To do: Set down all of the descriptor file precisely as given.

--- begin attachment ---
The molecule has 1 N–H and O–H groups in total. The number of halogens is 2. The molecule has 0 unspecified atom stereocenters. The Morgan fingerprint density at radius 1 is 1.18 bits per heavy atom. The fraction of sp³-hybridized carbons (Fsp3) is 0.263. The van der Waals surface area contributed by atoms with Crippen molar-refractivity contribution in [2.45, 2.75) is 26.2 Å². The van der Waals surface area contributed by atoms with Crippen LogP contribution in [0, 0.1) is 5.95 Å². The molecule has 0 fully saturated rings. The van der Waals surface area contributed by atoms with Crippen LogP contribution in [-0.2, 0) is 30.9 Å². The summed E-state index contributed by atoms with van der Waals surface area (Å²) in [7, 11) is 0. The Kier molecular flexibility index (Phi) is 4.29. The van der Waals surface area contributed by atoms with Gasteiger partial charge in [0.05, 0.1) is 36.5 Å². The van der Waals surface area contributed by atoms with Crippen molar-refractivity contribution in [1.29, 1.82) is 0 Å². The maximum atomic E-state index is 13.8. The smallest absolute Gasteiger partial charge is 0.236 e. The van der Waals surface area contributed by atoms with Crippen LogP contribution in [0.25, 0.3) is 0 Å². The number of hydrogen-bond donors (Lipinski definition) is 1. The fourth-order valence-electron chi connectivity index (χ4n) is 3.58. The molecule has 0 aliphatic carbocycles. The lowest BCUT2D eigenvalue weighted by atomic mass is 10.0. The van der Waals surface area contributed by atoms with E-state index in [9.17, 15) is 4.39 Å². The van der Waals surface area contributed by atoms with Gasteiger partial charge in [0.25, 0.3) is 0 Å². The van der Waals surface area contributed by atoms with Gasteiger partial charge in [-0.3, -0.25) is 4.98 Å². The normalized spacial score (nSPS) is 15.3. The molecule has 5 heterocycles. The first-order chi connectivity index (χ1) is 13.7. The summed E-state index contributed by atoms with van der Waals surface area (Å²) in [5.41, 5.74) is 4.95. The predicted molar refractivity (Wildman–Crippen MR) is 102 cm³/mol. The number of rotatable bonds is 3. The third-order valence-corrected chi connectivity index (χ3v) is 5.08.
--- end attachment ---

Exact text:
The molecule has 1 N–H and O–H groups in total. The number of halogens is 2. The molecule has 0 unspecified atom stereocenters. The Morgan fingerprint density at radius 1 is 1.18 bits per heavy atom. The fraction of sp³-hybridized carbons (Fsp3) is 0.263. The van der Waals surface area contributed by atoms with Crippen molar-refractivity contribution in [2.45, 2.75) is 26.2 Å². The van der Waals surface area contributed by atoms with Crippen LogP contribution in [0, 0.1) is 5.95 Å². The molecule has 0 fully saturated rings. The van der Waals surface area contributed by atoms with Crippen LogP contribution in [-0.2, 0) is 30.9 Å². The summed E-state index contributed by atoms with van der Waals surface area (Å²) in [7, 11) is 0. The Kier molecular flexibility index (Phi) is 4.29. The van der Waals surface area contributed by atoms with Gasteiger partial charge in [0.05, 0.1) is 36.5 Å². The van der Waals surface area contributed by atoms with Crippen molar-refractivity contribution in [1.29, 1.82) is 0 Å². The maximum atomic E-state index is 13.8. The smallest absolute Gasteiger partial charge is 0.236 e. The van der Waals surface area contributed by atoms with Crippen LogP contribution in [0.25, 0.3) is 0 Å². The number of hydrogen-bond donors (Lipinski definition) is 1. The fourth-order valence-electron chi connectivity index (χ4n) is 3.58. The molecule has 0 aliphatic carbocycles. The lowest BCUT2D eigenvalue weighted by atomic mass is 10.0. The van der Waals surface area contributed by atoms with E-state index in [9.17, 15) is 4.39 Å². The van der Waals surface area contributed by atoms with Gasteiger partial charge in [0.25, 0.3) is 0 Å². The van der Waals surface area contributed by atoms with Gasteiger partial charge in [-0.3, -0.25) is 4.98 Å². The normalized spacial score (nSPS) is 15.3. The molecule has 5 heterocycles. The first-order chi connectivity index (χ1) is 13.7. The summed E-state index contributed by atoms with van der Waals surface area (Å²) in [5.41, 5.74) is 4.95. The predicted molar refractivity (Wildman–Crippen MR) is 102 cm³/mol. The number of rotatable bonds is 3. The third-order valence-corrected chi connectivity index (χ3v) is 5.08.